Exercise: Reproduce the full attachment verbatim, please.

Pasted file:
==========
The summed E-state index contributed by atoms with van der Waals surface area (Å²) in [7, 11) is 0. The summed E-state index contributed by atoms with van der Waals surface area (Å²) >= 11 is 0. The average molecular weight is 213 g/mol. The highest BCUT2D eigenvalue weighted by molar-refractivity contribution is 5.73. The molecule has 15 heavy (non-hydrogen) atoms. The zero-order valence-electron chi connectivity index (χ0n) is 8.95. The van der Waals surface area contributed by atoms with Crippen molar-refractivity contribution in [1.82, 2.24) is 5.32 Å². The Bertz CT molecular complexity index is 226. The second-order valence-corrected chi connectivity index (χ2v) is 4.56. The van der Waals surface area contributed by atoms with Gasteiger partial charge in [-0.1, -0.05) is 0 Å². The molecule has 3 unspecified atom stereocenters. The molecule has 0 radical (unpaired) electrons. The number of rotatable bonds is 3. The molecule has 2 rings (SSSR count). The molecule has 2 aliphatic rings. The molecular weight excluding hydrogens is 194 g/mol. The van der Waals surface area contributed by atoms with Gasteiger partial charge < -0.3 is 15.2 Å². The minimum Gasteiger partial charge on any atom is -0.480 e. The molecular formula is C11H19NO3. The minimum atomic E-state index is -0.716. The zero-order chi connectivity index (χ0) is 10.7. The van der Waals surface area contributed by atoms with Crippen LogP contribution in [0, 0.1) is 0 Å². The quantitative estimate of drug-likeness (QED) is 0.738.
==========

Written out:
The summed E-state index contributed by atoms with van der Waals surface area (Å²) in [7, 11) is 0. The summed E-state index contributed by atoms with van der Waals surface area (Å²) >= 11 is 0. The average molecular weight is 213 g/mol. The highest BCUT2D eigenvalue weighted by molar-refractivity contribution is 5.73. The molecule has 15 heavy (non-hydrogen) atoms. The zero-order valence-electron chi connectivity index (χ0n) is 8.95. The van der Waals surface area contributed by atoms with Crippen molar-refractivity contribution in [1.82, 2.24) is 5.32 Å². The Bertz CT molecular complexity index is 226. The second-order valence-corrected chi connectivity index (χ2v) is 4.56. The van der Waals surface area contributed by atoms with Gasteiger partial charge in [-0.1, -0.05) is 0 Å². The molecule has 3 unspecified atom stereocenters. The molecule has 0 radical (unpaired) electrons. The number of rotatable bonds is 3. The molecule has 2 rings (SSSR count). The molecule has 2 aliphatic rings. The molecular weight excluding hydrogens is 194 g/mol. The van der Waals surface area contributed by atoms with Gasteiger partial charge < -0.3 is 15.2 Å². The minimum Gasteiger partial charge on any atom is -0.480 e. The molecular formula is C11H19NO3. The minimum atomic E-state index is -0.716. The zero-order chi connectivity index (χ0) is 10.7. The van der Waals surface area contributed by atoms with Crippen LogP contribution in [0, 0.1) is 0 Å². The quantitative estimate of drug-likeness (QED) is 0.738.